Cuba Culture in Times of Prohibitions

Daisy Valera

HAVANA TIMES, Dec 10 — On Saturday, November 26, for the first time in my life I stepped onto the streets of San Antonio de los Baños, a town about 20 miles from Havana.

A billboard with the image of the old 1930’s cartoon character El bobo de Abela (“the village idiot”) seems to welcome those who stand around at the town square transport stop after getting out of a private truck (apparently the most effective means of transportation to and from the capital).

I appreciated the encounter with the caricature and the memory of those past years of struggle against one of our tyrants*.

A place called “El Paso del Soldado” was the meeting point of several community activists in San Antonio. This was where they had planned to hold the first “ArtEco” (Art, Ecology and Community) cultural festival throughout that day.

But the festival didn’t take place, despite its having been coordinated for a month with the Casa de Cultura of the municipality and being included in that cultural center’s plan of activities.

Posters advertising the event in the park were taken down at the behest of higher authorities, those who did so told the neighbors.

The organizers, the “La Rueda Collective,” were unable to set up the street fair or have participatory games for children. Nor were there any of the exhibitions of art or poetry that had been prepared with so much work.

The grounds were left without anyone cooking up a drum of caldosa (soup).

The festival had aimed to put on a big concert with a variety of musical styles: rap, rock, trova, and others. The city was left only with the hope that some reggaeton group might show up the next weekend.

What justification did the city’s officials have for canceling a cultural activity created by the community?

Who gave the order?

Finally, the person who accepted responsibility was identified as being Jesus Ranos Dorado (the municipal director of Culture of San Antonio).

The festival was supposedly canceled out of misunderstandings. Apparently those people in charge of culture in the city didn’t understand that was is a performance or a public forum. Nor did they believe the young members of La Rueda had the authority to set up a booth where people could exchange used clothing and toys.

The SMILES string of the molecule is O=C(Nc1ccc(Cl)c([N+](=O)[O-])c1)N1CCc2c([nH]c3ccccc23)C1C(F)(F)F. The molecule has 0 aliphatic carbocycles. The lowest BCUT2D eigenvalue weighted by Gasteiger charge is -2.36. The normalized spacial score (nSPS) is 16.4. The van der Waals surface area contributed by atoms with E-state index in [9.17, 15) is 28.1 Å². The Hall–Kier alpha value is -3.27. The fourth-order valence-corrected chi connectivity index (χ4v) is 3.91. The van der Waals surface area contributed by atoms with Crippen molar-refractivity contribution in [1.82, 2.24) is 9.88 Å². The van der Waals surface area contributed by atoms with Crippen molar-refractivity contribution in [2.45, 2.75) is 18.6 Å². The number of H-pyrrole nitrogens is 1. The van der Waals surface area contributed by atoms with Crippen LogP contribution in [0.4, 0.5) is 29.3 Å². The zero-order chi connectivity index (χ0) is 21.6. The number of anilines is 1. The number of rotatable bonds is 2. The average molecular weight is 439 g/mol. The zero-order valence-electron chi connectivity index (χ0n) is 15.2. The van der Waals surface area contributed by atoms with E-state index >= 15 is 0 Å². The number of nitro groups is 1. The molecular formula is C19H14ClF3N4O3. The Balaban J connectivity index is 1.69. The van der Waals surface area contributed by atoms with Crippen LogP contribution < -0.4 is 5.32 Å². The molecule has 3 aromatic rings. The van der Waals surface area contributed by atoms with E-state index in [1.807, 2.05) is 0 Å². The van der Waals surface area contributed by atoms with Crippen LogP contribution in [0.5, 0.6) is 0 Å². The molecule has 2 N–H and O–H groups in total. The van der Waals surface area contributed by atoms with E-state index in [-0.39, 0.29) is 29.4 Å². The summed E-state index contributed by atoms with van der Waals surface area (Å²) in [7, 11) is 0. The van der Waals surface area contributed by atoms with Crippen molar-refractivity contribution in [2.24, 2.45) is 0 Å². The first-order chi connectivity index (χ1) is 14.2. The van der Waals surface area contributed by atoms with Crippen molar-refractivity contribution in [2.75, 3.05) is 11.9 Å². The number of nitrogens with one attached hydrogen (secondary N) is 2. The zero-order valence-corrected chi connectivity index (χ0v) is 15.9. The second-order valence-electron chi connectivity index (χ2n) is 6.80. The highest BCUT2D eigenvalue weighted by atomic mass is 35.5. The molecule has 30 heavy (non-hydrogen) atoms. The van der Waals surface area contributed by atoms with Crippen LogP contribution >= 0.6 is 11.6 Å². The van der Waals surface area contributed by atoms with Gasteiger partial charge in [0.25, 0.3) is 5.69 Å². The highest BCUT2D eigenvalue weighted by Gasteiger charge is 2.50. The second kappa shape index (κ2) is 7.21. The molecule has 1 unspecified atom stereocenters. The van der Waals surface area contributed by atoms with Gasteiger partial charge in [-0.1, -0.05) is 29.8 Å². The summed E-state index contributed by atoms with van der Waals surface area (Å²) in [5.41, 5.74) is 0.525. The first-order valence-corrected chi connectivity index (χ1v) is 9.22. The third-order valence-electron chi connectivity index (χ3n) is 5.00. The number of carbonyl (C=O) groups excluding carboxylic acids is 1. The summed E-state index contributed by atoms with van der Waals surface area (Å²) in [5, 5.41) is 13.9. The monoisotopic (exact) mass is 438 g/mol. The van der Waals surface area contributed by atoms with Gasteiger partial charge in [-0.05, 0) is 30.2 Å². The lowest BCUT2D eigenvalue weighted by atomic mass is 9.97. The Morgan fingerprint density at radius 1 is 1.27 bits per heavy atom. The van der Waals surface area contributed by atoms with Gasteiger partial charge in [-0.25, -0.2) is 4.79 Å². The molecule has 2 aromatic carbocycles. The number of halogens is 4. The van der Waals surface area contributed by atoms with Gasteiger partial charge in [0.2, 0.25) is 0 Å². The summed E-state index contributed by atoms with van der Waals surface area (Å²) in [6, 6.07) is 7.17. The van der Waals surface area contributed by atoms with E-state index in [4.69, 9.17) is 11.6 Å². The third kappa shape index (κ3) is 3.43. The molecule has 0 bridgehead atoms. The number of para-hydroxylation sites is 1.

The organizers were called on the carpet — as we say around here — and asked what they meant by a sign reading “Support Your Community, Be a Part of Change.”

The authorities acted as if it wasn’t clear the La Rueda Collective was seeking to raise the issue of the ecological disaster that threatens the city and the Ariguanabo River, and address insufficient variety of cultural alternatives.

The culture center withdrew its authorization and the loan of the audio equipment. The activity therefore couldn’t get underway and the guest artists simply went back to their homes.

On December 4, singer-song writer Silvio Rodriguez performed in this city of his birth, and he wants cultural development in that community run smoothly.

We know this because of his response to a letter that Marfrey Cruz Medina (a La Rueda activist) sent to Silvio’s blog, “Segunda Cita” explaining the facts.

The troubadour, too accustomed to flattery, accuses Marfrey of wanting to use his name and replies that La Rueda should communicate whatever activity they propose to the agencies in the community.

However the troubadour avoids some important issues.

First: Aren’t rancid bureaucrats the ones who manage culture activities in San Antonio?

Second: Does one need authorization from superiors to put on a festival?

Unfortunately the answers, which are obvious, are not so apparent to some people.

Despite the accusations of the singer, the prohibitions and lack of support from those who represent the Ministry of Culture in San Antonio, the La Rueda activists are trying to continue their forward movement to provide the city with the ecological culture and entertainment that it deserves.

* Gerardo Machado y Morales (May 1925 – August 1933)

Daisy Valera

Daisy Valera:Soil scientist and blogger. I write from Mexico City, where Havana sometimes becomes so small that it disappears. However in others, the Cuban capital is a city so past and present that it steals your breath.

Daisy Valera has 208 posts and counting. See all posts by Daisy Valera

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